Collection of value added tax (VAT) from 17 large banks fell nearly 7.0 per cent or Tk 1.53 billion short of target for the first half of the current fiscal year (FY2022-23).
Until December 2022, the large taxpayers unit (LTU) under the VAT wing of the National Board of Revenue (NBR) collected Tk 20.87 billion during July-December period of FY '23 against the period's target of Tk 22.41 billion.
In the same period last year, the collection stood at Tk 18.76 billion, according to latest data from the NBR.
Officials attributed the less-than-expected earnings to a sort of uncomfortable situation in the banking sector amid allegations of irregularities that eroded depositors' confidence and discouraged people to seek services from the banks.
However, the collection of consumers' tax grew by 11.25 per cent in the H1 compared to that of the corresponding period last year.
Agrani Bank, AB Bank, Dhaka Bank, Uttara Bank, Prime Bank, Pubali Bank, Standard Chartered Bank, National Bank, Premier Bank, Bank Asia and Southeast Bank paid less than what the NBR expected from these banks in H1.
Standard Chartered Bank and Bank Asia paid 44.59 per cent and 7.35 per cent less than the amount of VAT they paid in the same period last year.
Islami Bank Bangladesh Limited paid the highest amount of VAT worth Tk 3.34 billion, followed by Sonali Bank Tk 2.99 billion.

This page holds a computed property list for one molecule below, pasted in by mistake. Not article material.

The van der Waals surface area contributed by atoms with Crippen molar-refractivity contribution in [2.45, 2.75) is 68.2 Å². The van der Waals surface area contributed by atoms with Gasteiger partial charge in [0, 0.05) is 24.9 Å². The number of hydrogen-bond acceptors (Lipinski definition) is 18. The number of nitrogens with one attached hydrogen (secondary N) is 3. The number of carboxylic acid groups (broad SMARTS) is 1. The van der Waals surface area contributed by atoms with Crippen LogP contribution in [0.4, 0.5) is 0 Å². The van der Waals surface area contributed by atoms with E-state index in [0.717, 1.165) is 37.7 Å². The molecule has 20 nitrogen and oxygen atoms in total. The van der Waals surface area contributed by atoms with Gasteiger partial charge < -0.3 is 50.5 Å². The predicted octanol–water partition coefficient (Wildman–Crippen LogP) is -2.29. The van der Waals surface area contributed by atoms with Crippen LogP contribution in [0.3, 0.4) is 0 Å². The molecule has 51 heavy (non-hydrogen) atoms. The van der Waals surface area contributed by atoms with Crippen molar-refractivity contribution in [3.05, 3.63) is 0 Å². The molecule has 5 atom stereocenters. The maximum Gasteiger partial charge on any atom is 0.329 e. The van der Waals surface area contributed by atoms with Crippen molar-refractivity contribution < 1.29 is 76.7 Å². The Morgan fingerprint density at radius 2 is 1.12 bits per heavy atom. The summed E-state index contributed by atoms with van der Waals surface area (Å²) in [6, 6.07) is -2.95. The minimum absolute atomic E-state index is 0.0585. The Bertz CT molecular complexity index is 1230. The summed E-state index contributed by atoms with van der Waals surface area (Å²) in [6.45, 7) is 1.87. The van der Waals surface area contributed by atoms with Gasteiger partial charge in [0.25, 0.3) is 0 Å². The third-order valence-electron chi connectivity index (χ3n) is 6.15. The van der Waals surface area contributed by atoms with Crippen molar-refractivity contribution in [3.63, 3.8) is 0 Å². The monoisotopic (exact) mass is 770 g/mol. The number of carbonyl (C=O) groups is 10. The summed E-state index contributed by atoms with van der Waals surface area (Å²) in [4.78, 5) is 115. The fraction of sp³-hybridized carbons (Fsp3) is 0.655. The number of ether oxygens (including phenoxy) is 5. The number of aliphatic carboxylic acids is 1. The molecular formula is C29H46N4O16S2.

Dutchbangla Bank paid Tk 1.80 billion, Brac Bank Tk 1.59 billion, Pubali Bank Tk 1.45 billion, Agrani Bank Tk 1.29 billion, Janata Bank Tk 1.11 billion, and Standard Chartered Bank Tk 1.16 billion.
A senior revenue board official said the VAT wing usually receives a significant amount of revenue from the core banking services, including opening of Letters of Credit (LCs).
As opening of the LCs declined in the recent past, the banks got less commission, resulting in less-than-expected amount of VAT, he added.
In H1 of the current FY, LC opening dropped by 14 per cent year-on-year while settlements declined by 9 per cent, according to the Bangladesh Bank (BB) data.
The NBR official said the austerity measure on promotional expenses of banks is another reason for not achieving the target of VAT collection in the H1.
He, however, said the LTU achieved a moderate growth in H1 compared to that of last FY's H1 as the collection of excise duty jumped sharply.
In the current budget, the government has revised up the excise duty on bank deposits.
VAT officials said that the fall in LC opening was mainly due to the shortage of US dollars in the country and the BB's restrictions on import of non-essential items.
Also, import of intermediate goods, capital machinery and industrial raw materials also dipped in the H1, when LC opening for importing industrial raw materials declined by 27 per cent to $12 billion, according to BB data. The BB's instruction to commercial banks to cut operational and promotional expenses also left an adverse impact on the desired level of VAT collection, the NBR official said.
From July 2022, the commercial banks started reducing the use of electricity and energy consumption as part of the austerity measures.
The BB asked the banks to cut back allocations for the use of petrol, diesel, gas and lubricant by at least 20 per cent within FY '23.